Niswander Environmental established and owns a private wetland mitigation bank that services the Paw Paw Watershed and Battle Creek Outwash Plain Ecoregion. Twenty-seven acres of historical wetland was restored on a 40-acre agricultural property in Decatur Township, Van Buren County, Michigan. As one of only seven such approved mitigation banks in the state, Niswander Environmental received MDEQ and EPA clearance by designing an innovative, high-quality mitigation area.
Niswander Environmental obtained the mitigation banking agreement through close coordination with MDEQ. MDEQ staff applauded our product as complete and accurate. This legal document is complex and requires a detailed understanding of wetland laws and science. In addition, to ensure a profitable project, mitigation banking requires knowledge of the economic and social factors that drive mitigation need. As part of this project, Niswander Environmental researched potential mitigation requirements within the watershed to determine future need.
Niswander Environmental designed the site to restore historic wetland conditions with little disturbance to the native soil. Through elimination of drainage features to restore hydrology, a diverse seed bank that had been dormant for decades was allowed to reestablish. A water control structure was installed to ensure proper hydrology. Over 9,000 native wetland trees and shrubs were planted by Niswander Environmental to aid in establishment of desired wetland types that mimics the adjacent wetlands. Approximately 13 acres of emergent, 10 acres of forested, and 4 acres of scrub-shrub wetland has been established as part of this mitigation bank.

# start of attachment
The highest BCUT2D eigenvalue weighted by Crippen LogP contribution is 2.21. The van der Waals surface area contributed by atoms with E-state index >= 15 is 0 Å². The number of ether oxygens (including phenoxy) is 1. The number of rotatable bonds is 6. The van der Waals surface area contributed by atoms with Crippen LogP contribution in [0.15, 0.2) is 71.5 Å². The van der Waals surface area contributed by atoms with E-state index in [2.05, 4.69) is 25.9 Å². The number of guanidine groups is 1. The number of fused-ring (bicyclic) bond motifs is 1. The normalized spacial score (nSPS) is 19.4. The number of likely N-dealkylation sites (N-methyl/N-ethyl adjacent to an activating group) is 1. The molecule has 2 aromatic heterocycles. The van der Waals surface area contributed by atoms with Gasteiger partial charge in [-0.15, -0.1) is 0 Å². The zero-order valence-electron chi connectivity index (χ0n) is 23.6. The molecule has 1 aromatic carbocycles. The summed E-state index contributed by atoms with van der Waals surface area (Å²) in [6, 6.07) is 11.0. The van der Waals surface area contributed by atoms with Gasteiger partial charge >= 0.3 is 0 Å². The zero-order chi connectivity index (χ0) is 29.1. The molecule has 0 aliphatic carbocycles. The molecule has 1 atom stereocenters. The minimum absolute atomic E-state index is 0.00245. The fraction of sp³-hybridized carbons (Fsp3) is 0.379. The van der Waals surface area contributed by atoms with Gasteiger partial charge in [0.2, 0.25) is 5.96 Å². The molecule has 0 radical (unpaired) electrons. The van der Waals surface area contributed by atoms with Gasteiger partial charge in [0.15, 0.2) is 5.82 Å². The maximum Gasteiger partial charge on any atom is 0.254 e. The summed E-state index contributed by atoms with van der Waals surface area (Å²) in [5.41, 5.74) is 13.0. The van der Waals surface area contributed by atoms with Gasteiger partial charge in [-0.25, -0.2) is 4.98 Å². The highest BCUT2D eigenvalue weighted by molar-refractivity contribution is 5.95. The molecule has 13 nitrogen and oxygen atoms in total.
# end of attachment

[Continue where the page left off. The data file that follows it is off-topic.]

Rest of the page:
This project included a mitigation land search, mitigation design, hydrologic assessment, specifications, a design justification report, permitting, easement coordination, MDEQ mitigation banking agreement approval, and engineering cost estimates. Construction was completed in 2007, and Niswander Environmental monitors the development of the site throughout each year, and has been managing non-native species through biological and chemical means.